In my opinion, however, “The History of a Thousand Fears” is, above all, a story of a great love. Because it’s the relationship with Paulina – a wise, patient relationship, full of support, respect and reciprocated feelings – that constitutes the trampoline that makes Tomek fly so high in the sky. For me, this balancing between the man’s adventures in the sky and the responsibilities of a father and a husband is not a history of fears, but a history of a great bravery. Both of Tomek and Paulina. Thank you very much for this history!
There are books that lift us up. Elevate us. Make us stronger. Provide the ground. Work as a trampoline. Soothe. Cuddle. Bring hope. Give strength. And, at the same time, entertain us, arouse our curiosity and make us happy. There are books… THERE IS A BOOK. “The History of a 1000 Fears” is a history of 1 man. It’s a history of each man who’s going to read it. It’s also a history of a 1000 victories. Our own, private, everyday victories, or the great ones. It’s a history with no place for boredom, but with a lot of space for making our dreams come true.
I’ve met many crazy people in my life but Tomasz Kozłowski is among the leaders. Psychologist, coach, mountain rescuer, alpinist, skydiver, husband, father. He’s able to listen. He’s able to talk. He looks as if he has just come out of the gym. And, damn it, he’s also a writer. How is it possible not to hate him?
But seriously – he wrote an extraordinary book. About fighting our fears. He probably described all the situations in his life where he was afraid. It’s the first book of this genre that I’ve ever read, because I’m not a fan of how-to-live manuals.
However, the book by Tomek is definitely worth reading in order to find out that all our extraordinary, exceptional fears – the big, serious fears and the small, everyday, sometimes childish ones – are a part of us. And in order to learn that we shouldn’t be afraid of fear.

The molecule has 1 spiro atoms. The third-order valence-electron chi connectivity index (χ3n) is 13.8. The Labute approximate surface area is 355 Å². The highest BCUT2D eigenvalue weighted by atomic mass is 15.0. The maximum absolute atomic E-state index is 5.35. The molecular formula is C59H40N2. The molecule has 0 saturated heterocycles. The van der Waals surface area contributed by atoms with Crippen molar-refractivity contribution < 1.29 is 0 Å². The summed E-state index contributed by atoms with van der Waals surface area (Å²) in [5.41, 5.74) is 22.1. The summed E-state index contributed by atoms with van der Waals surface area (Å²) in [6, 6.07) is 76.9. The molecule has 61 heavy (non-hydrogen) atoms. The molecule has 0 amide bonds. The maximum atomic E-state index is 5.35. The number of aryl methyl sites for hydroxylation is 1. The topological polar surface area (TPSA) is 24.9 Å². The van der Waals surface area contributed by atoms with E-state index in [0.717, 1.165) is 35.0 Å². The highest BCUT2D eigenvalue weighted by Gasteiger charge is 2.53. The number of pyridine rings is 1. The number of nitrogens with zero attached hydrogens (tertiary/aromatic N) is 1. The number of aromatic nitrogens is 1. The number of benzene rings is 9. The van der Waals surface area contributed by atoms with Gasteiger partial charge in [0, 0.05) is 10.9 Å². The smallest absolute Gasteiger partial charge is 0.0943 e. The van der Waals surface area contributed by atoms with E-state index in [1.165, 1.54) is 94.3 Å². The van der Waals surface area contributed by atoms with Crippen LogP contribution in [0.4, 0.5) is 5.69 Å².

I recommend it very, very much. And thank you, Tomek.
Kinoteka cinema. Room no 4. Wawrzkowicz. Pacek. And Him.
It’s not like we’ve known each other for a short time, they say. It’s just that we’ve seen each other for a short time. Mass of people. People seating on the stairs. Crowds by the entrance.
‘How much is the book?’, I ask at the cashier’s desk.
Forty zloty, a young girl answers.
‘But what’s the normal in-store price? Because it’s discounted today.’
She looks at me, surprised. I take the book and reverse it. 49 zloty. I pay. The full price. Tomek published it by himself. He deserves it. He gave me a copy with a beautiful dedication. The other copies will serve as gifts. Tomek says he’s afraid of my opinion. He says he even talked about it to his wife. Lately, I’ve been told by a friend that I’ve probably read everything. Even the bad staff, just to say that it’s bad.
But, somehow, it took me a while before I was ready to write why you should have this wise book with a beautiful cover on your shelf, in your hands and, most importantly, in your head.
The beginning. I meet Tomek Kozłowski at Radek Kietliński’s place. Radek says that he’s friend will come over shortly, a psychologists, a parachute jumper and a madman. He says that he adores him. There he is. We talk. I watch. We sit there for nearly three hours and it still seems a moment. I listen to him. He talks a lot, wisely, he’s got a sense of humor, he’s brilliant and very strong.
You meet someone who impresses you. Stuns you with his personality. Intellect. Sense of humor. Brilliance. And then, he writes a book. On the radio, he talks beautifully, smoothly about life. You listen with interest. But what if he’s a good talker but a horrible writer, what if the book is bad? You’ll tell him the truth. What else can you do? Well, I didn’t have to do it.